EPs / Cassettes / Mini-Albums / Singles
Paranoid Winter: Thaw
There was a time when the dark magick practiced by outfits such as Coil, Throbbing Gristle, and Formication was in relatively plentiful supply, but such times appear to be long gone. All three of those projects are over, though there is a note at the Facebook page of Years After Your Death, the solo project of Formication co-founder Kingsley Ravenscroft, that reads “Formication will reconvene at a time of our choosing.” No matter: Cris Lee is just the man to fill that industrial-electronic void; certainly any listener desperate for the kind of material associated with the aforementioned acts would be well-advised to track down Thaw, the debut album by Lee's Paranoid Winter outfit, especially when its thirty-seven minutes exudes the unsettling character of a dread-fueled fever dream.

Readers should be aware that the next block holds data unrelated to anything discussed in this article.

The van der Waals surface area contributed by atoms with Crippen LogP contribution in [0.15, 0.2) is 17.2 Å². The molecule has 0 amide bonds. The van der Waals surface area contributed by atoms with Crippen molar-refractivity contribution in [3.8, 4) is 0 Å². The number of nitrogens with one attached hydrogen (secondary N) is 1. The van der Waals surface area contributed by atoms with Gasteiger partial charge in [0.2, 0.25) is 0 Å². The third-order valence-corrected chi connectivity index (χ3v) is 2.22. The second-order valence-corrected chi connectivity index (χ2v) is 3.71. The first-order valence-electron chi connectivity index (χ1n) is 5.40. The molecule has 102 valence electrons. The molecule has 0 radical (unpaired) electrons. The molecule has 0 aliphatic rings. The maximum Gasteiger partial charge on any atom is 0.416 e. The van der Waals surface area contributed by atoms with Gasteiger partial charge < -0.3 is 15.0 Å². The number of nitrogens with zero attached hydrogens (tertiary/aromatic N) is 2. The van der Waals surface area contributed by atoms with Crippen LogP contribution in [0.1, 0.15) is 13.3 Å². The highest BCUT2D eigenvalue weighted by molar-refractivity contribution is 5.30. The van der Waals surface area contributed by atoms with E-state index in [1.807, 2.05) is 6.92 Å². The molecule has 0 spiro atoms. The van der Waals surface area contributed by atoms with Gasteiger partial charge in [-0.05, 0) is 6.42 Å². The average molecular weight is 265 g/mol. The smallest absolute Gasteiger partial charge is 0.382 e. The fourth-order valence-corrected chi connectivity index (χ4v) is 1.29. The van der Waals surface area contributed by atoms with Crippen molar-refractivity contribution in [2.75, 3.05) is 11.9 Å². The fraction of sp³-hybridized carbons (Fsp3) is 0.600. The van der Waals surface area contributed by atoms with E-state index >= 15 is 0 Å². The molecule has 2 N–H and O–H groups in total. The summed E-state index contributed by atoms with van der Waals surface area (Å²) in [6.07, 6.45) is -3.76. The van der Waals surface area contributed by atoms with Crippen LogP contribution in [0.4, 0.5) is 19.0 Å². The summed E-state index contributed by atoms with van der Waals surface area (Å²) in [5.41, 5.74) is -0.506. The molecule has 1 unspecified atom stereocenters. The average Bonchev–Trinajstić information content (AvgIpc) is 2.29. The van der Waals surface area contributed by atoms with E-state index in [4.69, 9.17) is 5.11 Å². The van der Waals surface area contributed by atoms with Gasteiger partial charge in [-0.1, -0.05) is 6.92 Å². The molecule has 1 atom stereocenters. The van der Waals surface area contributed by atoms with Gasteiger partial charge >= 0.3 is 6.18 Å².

Though Thaw is the thirteenth commercially released album Lee has either produced or co-produced, it's surprisingly enough Paranoid Winter's debut album. It arrives a year after the group's self-titled, six-track EP was made available in late 2014 as a free podcast at the Paranoid Foundation site, and, like the EP, augments Lee's creative contributions with Claire Norman's vocals and clarinet playing. One of the things that makes the recording effective is its mix of long and short pieces: five are included, two of them long and three song-like in duration if not in form.In the macabre scene-setter “Presentations,” Lee's voice intones softly in a manner not unlike Brian Eno's, and the controlled psychosis generated by the combination of voice, bass playing, and shrieking noise design suggests some degree of kinship between Paranoid Winter and David Toop and early Scanner. Throughout the fourteen-minute drone meditation “Narratives,” Lee's and Norman's voices cryptically murmur, their expressions, typically alternating though sometimes uniting, oozing a kind of dazed disconnectedness that's amplified by a quietly howling backdrop of treated instrument sounds and textures. The curdling slow-burn of “Narratives” is revisited in the even more hallucinatory “Binary,” with this time synthesizer elements and storm noises prominent and the voices presented as an indecipherable, Scanner-like babble. Elsewhere, “Hope” features Norman alone in a brief yet nevertheless hypnotic microtonal exercise created by overlapping layers of single-note clarinet figures, and as the final track, a sickly undertow of clarinet, electric guitar, and synthesizers, makes crystal clear, Lee and Norman appear perfectly content to close the recording in the same unsettling spirit with which it began. In fact, one could easily look upon “Words (Fail Us)” as Thaw in microcosm, given the wooziness of its diseased character.